This presentation is based on one I delivered at the Australian occupational therapy conference last year which was coauthored with Jeannine Millstead from ECU in Perth West Australia using web 2.0 tools.
ka mihi ki te koi ko Roche Perdrix(hill)ka mihi ki roto ko Alberta Beach (lake)ka mihi ki ka awa ko Saskatchewan River(large river)In starting with this greeting in Maori I give credit and recognition (Hoatu te mana) to the natural resources – the nearby mountains, lake and river that support and enable our work to happen. Without these natural resources there is little that we could achieve.If we were in Dunedin, I’d say something similar but I’d acknowledge our mountain –Mt Cargill or Kataumahaka, our harbour, Otakou (or Otago), and our river which flows past our institution – Owheo (or the Leith) I bring greetings from the staff of the School of Occupational Therapy, and the wider Otago Polytechnic.The photos by the way are all from Flickr.com and are creative commons licensed.
In order to understand how social networking tools may assist, we need to move past the media perspectives that we are all exposed to, for example the recent Michael Jackson outpouring through the tv networks, and consider the value of the tools for professional use. In this presentation I propose that social networking tools could assist in strengthening the bridges that the professions are currently building to bridge the theory-practice divide
http://www.flickr.com/search/?q=Peace%20River&w=15607207%40N00http://www.flickr.com/search/?q=microscope&w=allhttp://www.flickr.com/search/?q=occupational%20therapy&w=allResearchers in our profession have identified a number of reasons for the theory-practice divide including geographical isolation – those who generate and those who use are often in different institutions or locations theoretical isolation – there are different perspectives about what knowledge is needed with researchers needing to ‘know more about particular phenomena’, and practitioners needing to know ‘how’ issues with time – with therapists’ priorities given to their clients and service, while academics/researchers prioritiseknowledge gaining/buildingAs Kielhofner and associates so succinctly put it..clinicians complain about the irrelevance of theory and research to their everyday work, and researchers/scholars complain that practice lags behind scholarship. An example of where this is very evident in occupational therapy is the evidence-based practice movement.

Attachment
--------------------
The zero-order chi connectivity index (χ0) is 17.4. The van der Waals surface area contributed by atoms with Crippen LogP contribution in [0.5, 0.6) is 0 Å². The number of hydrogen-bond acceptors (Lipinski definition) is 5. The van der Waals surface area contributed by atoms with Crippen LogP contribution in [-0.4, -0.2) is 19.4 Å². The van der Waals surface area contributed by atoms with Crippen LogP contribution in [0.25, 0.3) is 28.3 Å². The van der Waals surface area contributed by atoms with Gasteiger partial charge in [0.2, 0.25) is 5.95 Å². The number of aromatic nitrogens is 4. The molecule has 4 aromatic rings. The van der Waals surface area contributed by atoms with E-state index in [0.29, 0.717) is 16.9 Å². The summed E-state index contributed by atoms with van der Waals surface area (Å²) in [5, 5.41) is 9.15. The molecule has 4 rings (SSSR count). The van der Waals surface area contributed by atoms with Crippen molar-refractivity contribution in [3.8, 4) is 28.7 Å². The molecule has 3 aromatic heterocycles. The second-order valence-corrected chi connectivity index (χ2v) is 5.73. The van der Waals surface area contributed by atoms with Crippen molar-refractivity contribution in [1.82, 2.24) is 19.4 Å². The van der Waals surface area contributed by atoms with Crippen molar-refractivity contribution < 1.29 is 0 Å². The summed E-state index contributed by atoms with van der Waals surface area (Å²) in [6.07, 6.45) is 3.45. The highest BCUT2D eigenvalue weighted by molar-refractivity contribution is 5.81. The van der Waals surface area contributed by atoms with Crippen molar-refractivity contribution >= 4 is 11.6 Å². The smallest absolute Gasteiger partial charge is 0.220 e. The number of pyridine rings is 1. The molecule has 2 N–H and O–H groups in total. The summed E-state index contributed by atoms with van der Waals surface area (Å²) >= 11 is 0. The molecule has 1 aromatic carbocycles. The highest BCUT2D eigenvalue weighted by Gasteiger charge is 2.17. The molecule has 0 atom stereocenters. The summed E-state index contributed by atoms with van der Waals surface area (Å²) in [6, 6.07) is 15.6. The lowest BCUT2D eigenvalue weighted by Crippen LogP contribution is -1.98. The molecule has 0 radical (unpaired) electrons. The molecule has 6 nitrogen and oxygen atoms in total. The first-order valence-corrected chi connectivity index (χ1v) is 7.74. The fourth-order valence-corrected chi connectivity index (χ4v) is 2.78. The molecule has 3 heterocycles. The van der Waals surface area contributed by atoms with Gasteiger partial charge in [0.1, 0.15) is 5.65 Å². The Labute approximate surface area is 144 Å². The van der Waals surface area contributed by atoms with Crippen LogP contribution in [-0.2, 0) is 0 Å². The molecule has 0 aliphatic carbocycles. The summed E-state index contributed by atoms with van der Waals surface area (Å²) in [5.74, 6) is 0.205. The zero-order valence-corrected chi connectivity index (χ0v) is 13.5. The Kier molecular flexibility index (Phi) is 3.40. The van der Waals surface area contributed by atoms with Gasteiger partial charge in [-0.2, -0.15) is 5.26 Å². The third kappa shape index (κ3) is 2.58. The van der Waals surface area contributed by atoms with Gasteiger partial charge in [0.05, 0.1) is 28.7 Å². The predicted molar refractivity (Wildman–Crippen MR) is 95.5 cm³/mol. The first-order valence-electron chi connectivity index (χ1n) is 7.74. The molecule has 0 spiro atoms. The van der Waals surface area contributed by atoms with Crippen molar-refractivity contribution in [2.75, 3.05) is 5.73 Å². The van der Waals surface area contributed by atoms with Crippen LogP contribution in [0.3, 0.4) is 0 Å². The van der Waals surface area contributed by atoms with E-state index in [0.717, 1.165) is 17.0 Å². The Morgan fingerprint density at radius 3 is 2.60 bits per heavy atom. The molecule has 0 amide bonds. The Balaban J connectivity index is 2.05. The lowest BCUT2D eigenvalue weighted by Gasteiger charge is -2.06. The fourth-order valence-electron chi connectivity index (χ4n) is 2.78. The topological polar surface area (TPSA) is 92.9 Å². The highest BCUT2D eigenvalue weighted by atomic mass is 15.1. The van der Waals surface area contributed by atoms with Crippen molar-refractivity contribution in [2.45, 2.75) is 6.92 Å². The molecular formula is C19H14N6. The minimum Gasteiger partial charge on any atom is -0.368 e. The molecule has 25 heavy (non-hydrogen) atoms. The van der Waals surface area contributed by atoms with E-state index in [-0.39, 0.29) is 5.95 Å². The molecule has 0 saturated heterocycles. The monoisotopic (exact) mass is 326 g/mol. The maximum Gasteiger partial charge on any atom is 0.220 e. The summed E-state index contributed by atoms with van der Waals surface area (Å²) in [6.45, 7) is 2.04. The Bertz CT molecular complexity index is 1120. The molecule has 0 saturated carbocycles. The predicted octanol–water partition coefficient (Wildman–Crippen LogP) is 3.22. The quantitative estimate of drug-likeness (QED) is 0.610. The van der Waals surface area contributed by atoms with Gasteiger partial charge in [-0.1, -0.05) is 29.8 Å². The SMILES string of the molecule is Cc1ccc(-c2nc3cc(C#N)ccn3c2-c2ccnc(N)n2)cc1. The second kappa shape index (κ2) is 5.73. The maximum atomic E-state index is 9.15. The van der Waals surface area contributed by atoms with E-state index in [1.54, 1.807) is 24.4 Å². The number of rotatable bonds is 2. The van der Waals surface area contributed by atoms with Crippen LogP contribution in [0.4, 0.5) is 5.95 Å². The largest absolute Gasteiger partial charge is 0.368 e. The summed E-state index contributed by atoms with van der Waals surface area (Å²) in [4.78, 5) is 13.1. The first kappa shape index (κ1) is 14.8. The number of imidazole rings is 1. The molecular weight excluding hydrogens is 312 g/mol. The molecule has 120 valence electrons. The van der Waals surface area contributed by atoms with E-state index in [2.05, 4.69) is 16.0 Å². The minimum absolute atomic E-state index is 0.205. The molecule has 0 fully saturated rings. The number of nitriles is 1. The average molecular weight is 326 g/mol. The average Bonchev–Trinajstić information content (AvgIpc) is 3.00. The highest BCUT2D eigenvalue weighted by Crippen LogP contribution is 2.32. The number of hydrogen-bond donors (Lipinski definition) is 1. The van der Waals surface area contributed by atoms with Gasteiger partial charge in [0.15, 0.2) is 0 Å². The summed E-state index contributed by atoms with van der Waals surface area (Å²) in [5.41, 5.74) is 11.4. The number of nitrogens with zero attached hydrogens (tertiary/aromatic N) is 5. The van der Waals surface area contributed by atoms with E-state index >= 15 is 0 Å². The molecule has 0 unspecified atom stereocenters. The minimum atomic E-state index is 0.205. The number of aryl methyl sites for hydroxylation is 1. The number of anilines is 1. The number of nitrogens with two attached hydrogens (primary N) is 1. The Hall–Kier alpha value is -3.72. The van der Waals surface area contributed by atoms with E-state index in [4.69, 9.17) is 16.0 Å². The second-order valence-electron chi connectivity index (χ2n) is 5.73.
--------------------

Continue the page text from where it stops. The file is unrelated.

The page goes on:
http://www.flickr.com/search/?q=around%20the%20table&w=allSo where do clinicians and researchers/scholars come together – where in your professions do you have the opportunity to talk together? And which way does the communication go? Try mapping this….What outcomes are achieved?
What is Web 1.0. Still confused (most of us are..)… web 1.0 is what most of us use – the websites we go to, to access information – the colleges of SPL and OT in Alberta are perfect examples – where expert computer programmers and writers produce the material and website for other’s use. All of the information stays in one place, it can’t be edited by anyone other than the website owners. The users goes to a number of sites to access what they need. How does that inhibit community building?
Bridging The Gap Presentation
Web 2.0 – A potential bridge for the theory-practice divide<br />Merrolee Penman, Otago Polytechnic<br />Jeannine Millstead, Edith Cowan University<br />
Objective....<br />Understand how new social networking tools (web 2.0) may assist therapists, researchers, philosophers and academics to overcome the theory-practice divide to increasingly collaborate on local and global issues<br />
What’s Web 2.0 and what does it offer?<br /> Web 2.0 tools enable building of networks which provide a natural framework for participation, collaboration and sharing amongst a community of users<br /> (O’Reilly, 2005)<br />